Pets-prisoners program touted as humane societies converge on Orono for annual conference

People listen to Bobby Silcott during a dog and cat first aid and CPR course during the annual conference of the Maine Federaion of Humane Societies in Old Town Wednesday.
People listen to Bobby Silcott during a dog and cat first aid and CPR course during the annual conference of the Maine Federaion of Humane Societies in Old Town Wednesday.
Posted March 16, 2011, at 8:49 p.m.
Last modified March 16, 2011, at 11:42 p.m.

ORONO, Maine — Issues weren’t limited to vaccinations and spaying-neutering at the Maine Federation of Humane Societies annual conference Wednesday.

This year, topics ranged from how to contend with an influx of unwanted bunny rabbits around Easter to using social media as promotional and informational vehicles.

For the second consecutive year, representatives of humane societies from all over Maine came to Orono to exchange ideas, trade tips, share information and simply stay in touch. Once again, 17 different societies were represented by almost 80 people at the Black Bear Inn and Convention Center.

Perhaps the most intriguing aspect of the conference wasn’t even included on the list of topics and talks: The Paws and Stripes program run by the Animal Refuge League of Greater Portland.

The 5-year-old partnership with the Maine Correctional Center in Windham places puppies with prisoners for six weeks so inmates — under the supervision and guidance of licensed trainers — train the dogs to be ready for placement with adoptive families.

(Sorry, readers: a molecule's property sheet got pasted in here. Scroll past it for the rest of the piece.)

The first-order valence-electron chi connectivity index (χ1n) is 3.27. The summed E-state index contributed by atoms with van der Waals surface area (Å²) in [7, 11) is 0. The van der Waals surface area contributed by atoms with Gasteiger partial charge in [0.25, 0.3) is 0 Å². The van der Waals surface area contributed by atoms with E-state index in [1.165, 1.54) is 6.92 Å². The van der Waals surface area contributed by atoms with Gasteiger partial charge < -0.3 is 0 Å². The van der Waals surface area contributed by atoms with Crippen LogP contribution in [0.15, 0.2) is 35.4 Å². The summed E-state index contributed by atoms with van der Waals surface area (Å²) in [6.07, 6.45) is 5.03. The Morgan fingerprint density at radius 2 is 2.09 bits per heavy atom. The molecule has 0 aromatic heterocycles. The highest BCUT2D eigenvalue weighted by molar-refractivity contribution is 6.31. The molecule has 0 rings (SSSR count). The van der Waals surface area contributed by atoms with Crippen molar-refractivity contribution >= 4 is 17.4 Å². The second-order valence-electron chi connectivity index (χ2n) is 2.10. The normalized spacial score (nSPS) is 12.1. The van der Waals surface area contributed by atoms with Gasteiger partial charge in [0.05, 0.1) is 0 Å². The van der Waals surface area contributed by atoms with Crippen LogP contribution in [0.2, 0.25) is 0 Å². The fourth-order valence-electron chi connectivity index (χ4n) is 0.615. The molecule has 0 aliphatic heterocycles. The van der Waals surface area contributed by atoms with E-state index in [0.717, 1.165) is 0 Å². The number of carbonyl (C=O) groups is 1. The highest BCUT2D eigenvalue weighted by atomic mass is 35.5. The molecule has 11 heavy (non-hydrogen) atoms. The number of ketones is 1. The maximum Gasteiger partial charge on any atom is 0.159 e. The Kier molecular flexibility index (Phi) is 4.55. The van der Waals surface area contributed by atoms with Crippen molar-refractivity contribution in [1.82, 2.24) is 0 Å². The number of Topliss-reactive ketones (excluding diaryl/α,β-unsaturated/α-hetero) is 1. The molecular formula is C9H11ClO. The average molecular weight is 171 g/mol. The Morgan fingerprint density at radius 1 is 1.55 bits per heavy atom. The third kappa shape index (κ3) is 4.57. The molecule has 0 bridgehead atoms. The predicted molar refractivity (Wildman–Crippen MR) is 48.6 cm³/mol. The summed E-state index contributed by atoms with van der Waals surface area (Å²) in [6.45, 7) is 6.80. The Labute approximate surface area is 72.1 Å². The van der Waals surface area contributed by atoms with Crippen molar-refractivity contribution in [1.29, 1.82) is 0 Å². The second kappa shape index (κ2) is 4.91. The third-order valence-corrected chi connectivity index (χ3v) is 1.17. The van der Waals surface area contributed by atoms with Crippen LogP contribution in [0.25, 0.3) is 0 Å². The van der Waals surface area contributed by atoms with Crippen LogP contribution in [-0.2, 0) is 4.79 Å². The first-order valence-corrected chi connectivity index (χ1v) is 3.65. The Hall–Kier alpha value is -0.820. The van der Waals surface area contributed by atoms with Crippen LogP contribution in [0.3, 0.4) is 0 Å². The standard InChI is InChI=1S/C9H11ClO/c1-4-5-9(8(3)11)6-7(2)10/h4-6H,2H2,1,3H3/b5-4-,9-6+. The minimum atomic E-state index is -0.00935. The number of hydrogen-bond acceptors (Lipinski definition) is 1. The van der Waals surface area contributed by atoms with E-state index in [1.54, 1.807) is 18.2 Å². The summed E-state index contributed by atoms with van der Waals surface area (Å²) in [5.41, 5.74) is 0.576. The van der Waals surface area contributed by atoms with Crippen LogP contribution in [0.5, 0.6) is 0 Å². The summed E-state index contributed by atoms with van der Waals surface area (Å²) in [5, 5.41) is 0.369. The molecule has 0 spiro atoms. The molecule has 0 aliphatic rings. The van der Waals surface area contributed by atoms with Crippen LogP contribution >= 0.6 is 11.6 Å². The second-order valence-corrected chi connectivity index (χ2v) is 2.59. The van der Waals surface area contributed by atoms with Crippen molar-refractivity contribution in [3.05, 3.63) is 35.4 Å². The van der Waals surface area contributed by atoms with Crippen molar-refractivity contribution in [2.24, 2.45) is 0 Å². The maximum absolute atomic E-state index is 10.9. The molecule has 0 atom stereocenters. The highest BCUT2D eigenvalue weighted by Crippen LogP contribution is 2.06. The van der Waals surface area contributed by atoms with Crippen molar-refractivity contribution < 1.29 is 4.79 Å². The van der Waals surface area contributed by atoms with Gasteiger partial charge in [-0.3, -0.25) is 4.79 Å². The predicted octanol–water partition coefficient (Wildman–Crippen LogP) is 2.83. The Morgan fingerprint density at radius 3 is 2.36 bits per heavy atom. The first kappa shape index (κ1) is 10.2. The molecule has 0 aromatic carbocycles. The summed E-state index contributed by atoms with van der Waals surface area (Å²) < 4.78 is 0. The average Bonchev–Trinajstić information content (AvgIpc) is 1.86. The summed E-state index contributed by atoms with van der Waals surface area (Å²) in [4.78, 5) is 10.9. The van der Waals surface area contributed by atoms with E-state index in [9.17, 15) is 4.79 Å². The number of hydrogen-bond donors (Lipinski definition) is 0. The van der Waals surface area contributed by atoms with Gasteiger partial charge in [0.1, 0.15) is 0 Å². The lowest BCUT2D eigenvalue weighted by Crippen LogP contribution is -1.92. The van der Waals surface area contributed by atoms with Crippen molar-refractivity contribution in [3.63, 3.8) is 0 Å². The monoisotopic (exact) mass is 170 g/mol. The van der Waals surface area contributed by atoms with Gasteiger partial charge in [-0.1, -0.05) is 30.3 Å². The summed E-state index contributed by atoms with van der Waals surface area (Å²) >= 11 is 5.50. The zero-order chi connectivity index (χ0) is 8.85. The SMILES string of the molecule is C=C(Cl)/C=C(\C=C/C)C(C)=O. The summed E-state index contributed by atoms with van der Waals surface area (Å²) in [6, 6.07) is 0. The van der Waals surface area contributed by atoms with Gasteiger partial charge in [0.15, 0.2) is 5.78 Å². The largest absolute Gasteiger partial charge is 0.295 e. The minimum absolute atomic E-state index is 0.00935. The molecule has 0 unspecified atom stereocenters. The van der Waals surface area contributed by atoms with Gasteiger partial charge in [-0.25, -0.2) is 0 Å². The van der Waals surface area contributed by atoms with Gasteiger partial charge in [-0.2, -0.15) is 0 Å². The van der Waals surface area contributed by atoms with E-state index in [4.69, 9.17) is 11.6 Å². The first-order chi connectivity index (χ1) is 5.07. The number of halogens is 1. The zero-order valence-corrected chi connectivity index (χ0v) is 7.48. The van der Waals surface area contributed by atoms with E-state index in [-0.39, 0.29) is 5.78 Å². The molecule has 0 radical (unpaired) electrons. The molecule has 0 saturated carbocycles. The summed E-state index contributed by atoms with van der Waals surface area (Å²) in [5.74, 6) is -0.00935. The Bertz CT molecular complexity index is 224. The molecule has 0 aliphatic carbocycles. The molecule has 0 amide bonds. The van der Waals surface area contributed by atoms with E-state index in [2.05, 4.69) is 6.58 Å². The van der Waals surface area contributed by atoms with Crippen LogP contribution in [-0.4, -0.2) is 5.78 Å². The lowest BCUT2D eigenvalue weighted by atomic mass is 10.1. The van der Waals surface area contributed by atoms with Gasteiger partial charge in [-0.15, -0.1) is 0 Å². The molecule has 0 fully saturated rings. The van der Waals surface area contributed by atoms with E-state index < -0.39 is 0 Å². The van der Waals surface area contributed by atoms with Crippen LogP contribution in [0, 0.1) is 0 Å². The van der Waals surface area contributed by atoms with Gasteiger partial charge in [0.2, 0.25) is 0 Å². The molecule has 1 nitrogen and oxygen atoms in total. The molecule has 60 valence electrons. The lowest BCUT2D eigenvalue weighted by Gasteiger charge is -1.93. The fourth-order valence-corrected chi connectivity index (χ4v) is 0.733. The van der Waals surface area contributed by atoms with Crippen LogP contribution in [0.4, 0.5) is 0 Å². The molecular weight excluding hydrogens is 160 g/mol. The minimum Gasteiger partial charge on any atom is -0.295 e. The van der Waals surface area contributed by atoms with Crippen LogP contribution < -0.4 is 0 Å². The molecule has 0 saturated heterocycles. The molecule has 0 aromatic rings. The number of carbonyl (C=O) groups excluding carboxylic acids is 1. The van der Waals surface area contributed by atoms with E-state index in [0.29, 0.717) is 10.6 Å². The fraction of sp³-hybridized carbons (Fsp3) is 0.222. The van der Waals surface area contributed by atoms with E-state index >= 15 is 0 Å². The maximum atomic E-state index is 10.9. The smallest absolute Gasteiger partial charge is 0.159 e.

“We’re the only one in Maine, and perhaps the only one in New England, in operation,” said Toni McLellan, the Animal Refuge League’s director of operations. “We go up every week with a certified trainer to train the pups so when they leave, six weeks later, they’re housebroken, socialized, leash-trained, and ready to be placed.”

“The dogs are with [the prisoners] 24-7,” she added, noting that the canines have crates with blankets, toys, and water and food bowls.

The inmates “keep journals and write in them every day,” McLellan said.

Prisoners, who must undergo an application and interview process to be chosen for the program, attend weekly training classes.

McLellan, a Wisconsin native with 20-plus years of experience in wildlife biology as a research scientist and biologist, says the program has been a solid success and she would like to see it expand northward.

“We get so many compliments on how well the dogs are trained from the families that adopt them,” said McLellan, who took part in a presentation on the Maine Animal Transport Program. And what it brings to the inmates — and the puppies — is hard to measure.

Prisoners have “cited this program as a reason why they’ve gone on to get their GEDs and that they don’t feel lonely anymore or quite as much [of] an outcast because they have a friend,” McLellan said. “Many say they’ll be much better citizens when they’re released and pet owners.”

Many of the prisoners become quite attached to the pets they’re training. “It’s hard for some of them, very hard, for some of them to give up the pups,” McLellan said.

Shaw admits the program is not without its detractors, who argue that prisoners, especially those serving hard time for serious offenses, shouldn’t be rewarded with pets.

“The prisoners are medium security, meaning they’re in jail for anything from theft to homicide to sexual offenses,” she said. “Some complain that prisoners shouldn’t be part of this program, getting a pet. But I believe strongly in rehabilitation and it’s amazing to witness that and see this program change some of their lives.”

For Susan Bell, executive director of the Bangor Humane Society, Wednesday’s conference was invaluable.

“There’s no one umbrella organization that ties everyone together, so this is an opportunity for everyone in the state to get together and talk about commonalities,” Bell said during Wednesday’s conference. “I’ve taken probably 10 pages of notes, and I’ve only been to two sessions so far.”

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